BROWNSTEIN: Let me ask you, Senator. I want to sort of burrow in a little bit and understand your views of exactly what the role of Washington is, Senator Kerry.
You say you oppose gay marriage. You also oppose the constitutional amendment to ban -- federal constitutional amendment to ban gay marriage.
Do you think Georgia and Ohio, or any other state, should have to recognize a gay marriage performed in California or Massachusetts? And if not, why did you vote against the Defense of Marriage Act, designed to prevent that, in 1996?
KERRY: I said very clearly -- I could not have been more clear on the floor of the United States Senate. My speech starts out expressing my personal opinion, that I do not believe -- you know, I believe that marriage is between a man and a woman.
But notwithstanding that belief, there was no issue in front of the country when that was put before the United States Senate.
And I went to the floor of the Senate and said -- even though I was up for reelection, "I will not take part in gay bashing on the floor of the United States Senate. I will not allow the Senate to be used...
... for that kind of rhetoric."
BROWNSTEIN: But you also said in that statement...
KERRY: But let me just finish.
BROWNSTEIN: You also said in that statement that you believe the Defense of Marriage Act was fundamentally unconstitutional. And if the Defense of Marriage Act is unconstitutional, isn't President Bush right, that the only way to guarantee that no state has to recognize a gay marriage performed in any other state is a federal constitutional amendment?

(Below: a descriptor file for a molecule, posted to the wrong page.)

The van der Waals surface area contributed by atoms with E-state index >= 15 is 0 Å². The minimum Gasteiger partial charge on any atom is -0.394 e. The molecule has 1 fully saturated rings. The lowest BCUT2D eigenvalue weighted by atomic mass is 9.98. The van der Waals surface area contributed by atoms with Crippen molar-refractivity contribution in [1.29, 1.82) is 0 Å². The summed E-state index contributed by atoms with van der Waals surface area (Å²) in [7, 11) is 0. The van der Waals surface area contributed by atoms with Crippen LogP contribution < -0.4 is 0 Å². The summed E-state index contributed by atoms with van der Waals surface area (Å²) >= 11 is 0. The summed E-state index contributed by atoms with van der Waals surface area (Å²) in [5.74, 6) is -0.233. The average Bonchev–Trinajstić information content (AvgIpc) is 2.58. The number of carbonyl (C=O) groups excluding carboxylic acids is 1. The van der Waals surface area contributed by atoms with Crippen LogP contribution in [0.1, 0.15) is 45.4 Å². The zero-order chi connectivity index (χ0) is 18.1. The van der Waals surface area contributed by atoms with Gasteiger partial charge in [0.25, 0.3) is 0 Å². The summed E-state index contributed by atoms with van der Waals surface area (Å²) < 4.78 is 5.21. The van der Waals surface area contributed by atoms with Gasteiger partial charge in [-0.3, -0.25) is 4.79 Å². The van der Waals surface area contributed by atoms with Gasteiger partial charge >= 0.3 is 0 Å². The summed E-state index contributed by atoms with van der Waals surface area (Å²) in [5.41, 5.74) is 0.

KERRY: In fact, I think the interpretation -- I think, under the full faith and credit laws, that I was incorrect in that statement. I think, in fact, that no state has to recognize something that is against their public policy.
And for 200 years, we have left marriage up to the states. There is no showing whatsoever today that any state in the country, including my own -- which is now dealing with its own constitutional amendment -- is incapable of dealing with what they would like to do.
And I believe George Bush is doing this -- he's even reversed his own position. He's reversed Dick Cheney's position. He is doing this because he's in trouble. He's trying to reach out to his base. He's playing politics with the Constitution of the United States.
BROWNSTEIN: But let me just nail down one thing very quickly.
So are you saying that, now that gay marriage is on the table in a place like California or Massachusetts, that you would support the Defense of Marriage Act?
KERRY: No, because...
BROWNSTEIN: That it's not...
KERRY: ... the Defense of Marriage Act is the law of the land today.
KING: And you would support it today?
BROWNSTEIN: And you would leave it...
KERRY: ... no votes to take it back. And I think it's more important right now to pass the employment nondiscrimination act, hate crimes legislation, and begin to move us forward so we have on the books those laws that will allow us to protect people in this country.
If he loses the presidency, he can give dancing lessons.
And let it not be said I don't give props where props are due. Shortly afterward, here's Al Sharpton on the same issue: